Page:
Go to any public place and inevitably you'll see people using their mobile phone cameras for taking pictures. Lots of pictures. We all do it! And before we know it our phones are full, crammed up with imagery we don't remember taking, or that the magic we felt taking them has been long forgotten both by us and the picture.
Taken with a Samsung Galaxy S6
For adequate image quality you're after devices post- 2016 for pretty much all of the big names in the Android world. For iPhones ideally newer than 8 (megapixels aren't everything!)
Camera quality from phones varies greatly, along with filters your phone adds to every image you take automatically. Some camera apps give you options to change some of these settings but mainly they're fixed across Android-based systems and are not user accessible at all on OSX (iPhone operating system). (iPad and tablet users, I tip my hat to you for effort!)
Be as it may, there's disagreement between what these terms actually mean; 'photographs,' 'pictures.' They aren't all that well defined. Some argue that it doesn't matter while others argue that photographs are what hang on your wall. They are visually pleasing too look at and as photographs should, they portray their own story, while pictures are essentially a snap you've put a little consideration into. Snaps being, in essence, 'Oo, cows! click'
This leads us onto the dreaded self-snaps, otherwise known as 'selfies.' There's little to say about them. They are in every way snaps which you take of yourself while holding the phone. And commonly using the front camera which boasts the poorest image clarity and quality on phones. Look at the common 'selfie' and you'll see that, like snaps, there's little to no regard for framing, environment or design other than 'this is me' (probably) 'smiling.'
Photographs belong on your mantelpiece.
Pictures belong in a lost SD card or family 'photo' album that resides on a bookshelf somewhere.
Snaps sooner than later find themselves in the bin (self-snaps if not all end up on some social media platforms)
Images are a general reference to all
Framing has got to be the most important aspect of photography. Everything you do in this stage unsurprisingly reflects your effort, skill, emotion and personality which are the crucial elements for a photograph, and it's notably this stage in general that decides whether the outcome will reside in any of the three categories listed earlier.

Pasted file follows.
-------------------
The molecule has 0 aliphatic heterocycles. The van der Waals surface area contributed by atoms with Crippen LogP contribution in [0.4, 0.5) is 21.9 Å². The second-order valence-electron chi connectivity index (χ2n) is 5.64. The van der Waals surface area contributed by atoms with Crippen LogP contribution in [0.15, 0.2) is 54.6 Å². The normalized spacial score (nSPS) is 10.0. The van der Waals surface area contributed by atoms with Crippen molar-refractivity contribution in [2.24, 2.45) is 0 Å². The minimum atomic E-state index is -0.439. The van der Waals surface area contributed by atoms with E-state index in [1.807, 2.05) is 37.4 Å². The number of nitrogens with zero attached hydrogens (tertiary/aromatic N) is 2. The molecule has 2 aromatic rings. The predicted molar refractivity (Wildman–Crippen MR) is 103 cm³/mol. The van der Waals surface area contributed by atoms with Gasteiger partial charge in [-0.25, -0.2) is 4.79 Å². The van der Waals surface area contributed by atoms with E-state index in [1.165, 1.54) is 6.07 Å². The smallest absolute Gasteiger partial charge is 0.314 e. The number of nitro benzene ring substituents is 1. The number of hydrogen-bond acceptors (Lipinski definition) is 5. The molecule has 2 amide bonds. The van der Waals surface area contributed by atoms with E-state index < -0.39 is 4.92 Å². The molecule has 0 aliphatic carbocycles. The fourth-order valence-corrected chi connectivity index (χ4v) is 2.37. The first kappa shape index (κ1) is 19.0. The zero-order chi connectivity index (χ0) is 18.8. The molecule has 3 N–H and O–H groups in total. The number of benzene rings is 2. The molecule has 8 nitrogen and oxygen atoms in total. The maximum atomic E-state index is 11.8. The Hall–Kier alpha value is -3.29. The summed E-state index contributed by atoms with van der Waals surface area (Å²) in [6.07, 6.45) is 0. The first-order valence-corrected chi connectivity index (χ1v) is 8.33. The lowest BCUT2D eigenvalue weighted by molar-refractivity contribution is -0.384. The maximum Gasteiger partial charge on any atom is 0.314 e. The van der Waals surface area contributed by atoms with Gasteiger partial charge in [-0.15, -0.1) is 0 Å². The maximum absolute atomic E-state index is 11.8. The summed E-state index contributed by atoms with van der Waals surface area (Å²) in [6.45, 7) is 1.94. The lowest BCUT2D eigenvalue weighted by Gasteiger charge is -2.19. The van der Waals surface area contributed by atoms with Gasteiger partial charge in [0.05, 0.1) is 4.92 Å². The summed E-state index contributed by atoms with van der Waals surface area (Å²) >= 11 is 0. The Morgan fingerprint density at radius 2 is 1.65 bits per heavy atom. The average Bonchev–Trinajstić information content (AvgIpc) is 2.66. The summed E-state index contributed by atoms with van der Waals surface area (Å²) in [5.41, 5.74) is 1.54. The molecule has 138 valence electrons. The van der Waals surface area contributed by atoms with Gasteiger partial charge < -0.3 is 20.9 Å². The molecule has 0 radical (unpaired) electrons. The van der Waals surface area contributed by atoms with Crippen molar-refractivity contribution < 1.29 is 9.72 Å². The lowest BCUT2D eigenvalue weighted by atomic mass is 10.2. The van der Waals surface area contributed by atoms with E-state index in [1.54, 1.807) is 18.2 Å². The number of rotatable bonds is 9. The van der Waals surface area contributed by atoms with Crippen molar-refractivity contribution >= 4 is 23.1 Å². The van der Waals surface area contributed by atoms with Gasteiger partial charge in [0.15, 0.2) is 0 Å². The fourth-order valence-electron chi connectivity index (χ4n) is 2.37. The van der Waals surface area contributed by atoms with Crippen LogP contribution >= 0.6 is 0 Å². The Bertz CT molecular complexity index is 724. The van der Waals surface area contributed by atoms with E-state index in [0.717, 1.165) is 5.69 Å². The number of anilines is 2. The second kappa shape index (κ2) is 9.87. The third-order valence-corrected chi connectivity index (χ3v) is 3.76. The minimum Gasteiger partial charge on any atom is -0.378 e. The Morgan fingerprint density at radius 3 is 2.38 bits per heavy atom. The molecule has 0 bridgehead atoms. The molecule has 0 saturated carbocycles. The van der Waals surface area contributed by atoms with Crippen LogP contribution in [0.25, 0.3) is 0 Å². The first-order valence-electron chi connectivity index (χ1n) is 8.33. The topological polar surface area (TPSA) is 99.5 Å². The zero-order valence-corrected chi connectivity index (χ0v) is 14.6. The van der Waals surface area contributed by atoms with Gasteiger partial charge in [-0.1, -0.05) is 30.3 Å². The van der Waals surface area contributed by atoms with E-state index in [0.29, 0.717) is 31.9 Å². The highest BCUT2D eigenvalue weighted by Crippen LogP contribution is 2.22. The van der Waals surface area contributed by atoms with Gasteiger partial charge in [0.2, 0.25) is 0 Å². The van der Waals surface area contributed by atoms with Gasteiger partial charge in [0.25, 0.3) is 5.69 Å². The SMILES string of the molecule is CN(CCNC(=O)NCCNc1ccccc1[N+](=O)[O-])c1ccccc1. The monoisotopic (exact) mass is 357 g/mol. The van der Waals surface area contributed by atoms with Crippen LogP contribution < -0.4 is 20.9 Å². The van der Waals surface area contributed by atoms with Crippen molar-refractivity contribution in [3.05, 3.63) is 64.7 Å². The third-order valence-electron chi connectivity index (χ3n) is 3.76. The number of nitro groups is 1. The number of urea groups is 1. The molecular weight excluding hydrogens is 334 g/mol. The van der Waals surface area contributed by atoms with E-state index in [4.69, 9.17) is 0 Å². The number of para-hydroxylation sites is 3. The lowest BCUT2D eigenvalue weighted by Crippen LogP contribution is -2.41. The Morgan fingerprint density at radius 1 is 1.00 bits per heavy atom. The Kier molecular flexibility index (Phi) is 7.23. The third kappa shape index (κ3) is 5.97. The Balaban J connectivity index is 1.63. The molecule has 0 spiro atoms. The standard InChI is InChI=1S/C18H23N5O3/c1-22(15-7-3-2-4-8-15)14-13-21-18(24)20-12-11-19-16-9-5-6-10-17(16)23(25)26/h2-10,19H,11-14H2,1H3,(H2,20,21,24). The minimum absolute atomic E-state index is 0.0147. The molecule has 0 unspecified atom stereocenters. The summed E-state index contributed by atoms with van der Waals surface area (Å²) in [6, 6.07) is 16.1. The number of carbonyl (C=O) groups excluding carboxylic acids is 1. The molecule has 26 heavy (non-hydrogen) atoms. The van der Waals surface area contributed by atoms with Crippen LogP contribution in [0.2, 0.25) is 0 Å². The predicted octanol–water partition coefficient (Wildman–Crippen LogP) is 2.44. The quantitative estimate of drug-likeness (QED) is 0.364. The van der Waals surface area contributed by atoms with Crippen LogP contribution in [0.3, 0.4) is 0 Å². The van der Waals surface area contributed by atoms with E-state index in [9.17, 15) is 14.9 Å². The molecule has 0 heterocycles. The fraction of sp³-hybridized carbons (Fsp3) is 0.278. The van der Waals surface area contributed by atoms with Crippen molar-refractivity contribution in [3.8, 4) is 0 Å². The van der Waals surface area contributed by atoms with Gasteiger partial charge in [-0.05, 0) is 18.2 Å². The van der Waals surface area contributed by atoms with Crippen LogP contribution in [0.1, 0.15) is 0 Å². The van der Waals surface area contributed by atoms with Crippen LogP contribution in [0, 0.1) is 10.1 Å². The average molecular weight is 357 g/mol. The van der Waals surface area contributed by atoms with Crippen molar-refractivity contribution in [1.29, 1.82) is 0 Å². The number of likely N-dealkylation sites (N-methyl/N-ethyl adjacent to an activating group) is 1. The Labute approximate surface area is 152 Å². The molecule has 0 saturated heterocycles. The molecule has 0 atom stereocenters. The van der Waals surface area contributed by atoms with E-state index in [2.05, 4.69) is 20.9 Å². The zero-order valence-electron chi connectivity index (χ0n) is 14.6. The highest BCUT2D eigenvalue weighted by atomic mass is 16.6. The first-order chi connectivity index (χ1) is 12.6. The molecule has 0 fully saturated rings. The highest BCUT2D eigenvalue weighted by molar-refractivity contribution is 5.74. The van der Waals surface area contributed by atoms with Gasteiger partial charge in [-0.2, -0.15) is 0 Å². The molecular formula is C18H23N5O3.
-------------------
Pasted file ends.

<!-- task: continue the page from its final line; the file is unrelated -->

check out this framing... Realistically you can put as much or as little effort in as you like for a photograph. A lot of phones nowadays come with overlays such as the rule-of-thirds which I highly recommend using. With this you can easily separate the ground, mid and sky. (If you're interested in examples check Windows XP's Bliss desktop background which was captured by Charles O'Rear!)
It is pretty simple -line your shot up with the rule-of-thirds, separate ground, mid, sky with the horizontal lines and use the vertical for keeping the shot level with lamp posts, houses etc... Also, you can use the crosses that the horizontal and vertical lines make for, say, aligning a dog's shoulder joint, legs on the vertical with back following horizontal into an otherwise grass, rock and seascape.
Remove the dog in this scene and you remove the soul. The dog looking out to sea is the one that guides you to look out, to make your mind wander. We already know what the dog is doing, he's looking out to sea. So we too look out to sea. See the distant waves and the partly-trodden, dull grass merging on lime-scalegreen rock. For a brief moment, you realise you smell wet grass and salty, humid, cold air and the relaxing sensation of wind on your scalp as your imagination took over. Remove the dog and all you're left with is a bit of ground and mainly Welsh coast A good example would be to take a picture of a cat on your bed idolising your presence, and then removing the cat all together leaving you with just a weird angle of your bed. Like, 'what's the point of this scene? What does it mean and how on earth did it come to exist?'
Don't be scared about not having all in frame. It's okay for hair at the back of your subject's head to be out of frame for example when in a close shot! And while you're at it, why not have your subject hold something? A baby holding a plant cutting while looking at it, a dog with a ball or two in their mouth, or a cat's smile with the sun on their face? After a while you won't even realise that you've memorised it! Mobile phones also take pictures in their native screen size, which will make any printing difficult as they aren't standard. To remedy this, go into your app's settings and head into your resolution & quality menu to change the back camera's 'aspect ratio' to '(4:3).'You now have the same picture size as the pros!